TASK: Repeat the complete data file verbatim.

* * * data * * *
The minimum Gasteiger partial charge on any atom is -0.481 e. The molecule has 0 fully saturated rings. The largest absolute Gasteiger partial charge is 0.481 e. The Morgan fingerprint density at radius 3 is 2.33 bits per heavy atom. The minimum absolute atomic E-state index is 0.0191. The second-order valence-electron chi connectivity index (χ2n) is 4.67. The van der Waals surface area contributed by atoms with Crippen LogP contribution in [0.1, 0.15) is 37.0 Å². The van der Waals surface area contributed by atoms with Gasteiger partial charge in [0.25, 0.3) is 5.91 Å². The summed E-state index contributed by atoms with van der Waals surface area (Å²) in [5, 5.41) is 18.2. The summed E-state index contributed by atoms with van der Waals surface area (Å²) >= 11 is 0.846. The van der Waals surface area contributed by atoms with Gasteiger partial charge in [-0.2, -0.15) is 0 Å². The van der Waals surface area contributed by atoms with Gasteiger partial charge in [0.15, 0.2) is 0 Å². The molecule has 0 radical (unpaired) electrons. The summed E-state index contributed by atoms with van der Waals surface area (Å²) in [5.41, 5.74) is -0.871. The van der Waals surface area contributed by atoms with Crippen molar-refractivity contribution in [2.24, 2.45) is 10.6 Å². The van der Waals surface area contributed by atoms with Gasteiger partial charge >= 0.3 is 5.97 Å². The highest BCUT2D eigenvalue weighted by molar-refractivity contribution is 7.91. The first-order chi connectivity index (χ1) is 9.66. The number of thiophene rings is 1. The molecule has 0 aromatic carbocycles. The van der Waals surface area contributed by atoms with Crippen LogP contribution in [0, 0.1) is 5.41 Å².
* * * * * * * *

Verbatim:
The minimum Gasteiger partial charge on any atom is -0.481 e. The molecule has 0 fully saturated rings. The largest absolute Gasteiger partial charge is 0.481 e. The Morgan fingerprint density at radius 3 is 2.33 bits per heavy atom. The minimum absolute atomic E-state index is 0.0191. The second-order valence-electron chi connectivity index (χ2n) is 4.67. The van der Waals surface area contributed by atoms with Crippen LogP contribution in [0.1, 0.15) is 37.0 Å². The van der Waals surface area contributed by atoms with Gasteiger partial charge in [0.25, 0.3) is 5.91 Å². The summed E-state index contributed by atoms with van der Waals surface area (Å²) in [5, 5.41) is 18.2. The summed E-state index contributed by atoms with van der Waals surface area (Å²) >= 11 is 0.846. The van der Waals surface area contributed by atoms with Gasteiger partial charge in [-0.2, -0.15) is 0 Å². The van der Waals surface area contributed by atoms with Gasteiger partial charge in [0.15, 0.2) is 0 Å². The molecule has 0 radical (unpaired) electrons. The summed E-state index contributed by atoms with van der Waals surface area (Å²) in [5.41, 5.74) is -0.871. The van der Waals surface area contributed by atoms with Crippen molar-refractivity contribution in [2.24, 2.45) is 10.6 Å². The van der Waals surface area contributed by atoms with Gasteiger partial charge >= 0.3 is 5.97 Å². The highest BCUT2D eigenvalue weighted by molar-refractivity contribution is 7.91. The first-order chi connectivity index (χ1) is 9.66. The number of thiophene rings is 1. The molecule has 0 aromatic carbocycles. The van der Waals surface area contributed by atoms with Crippen LogP contribution in [0, 0.1) is 5.41 Å².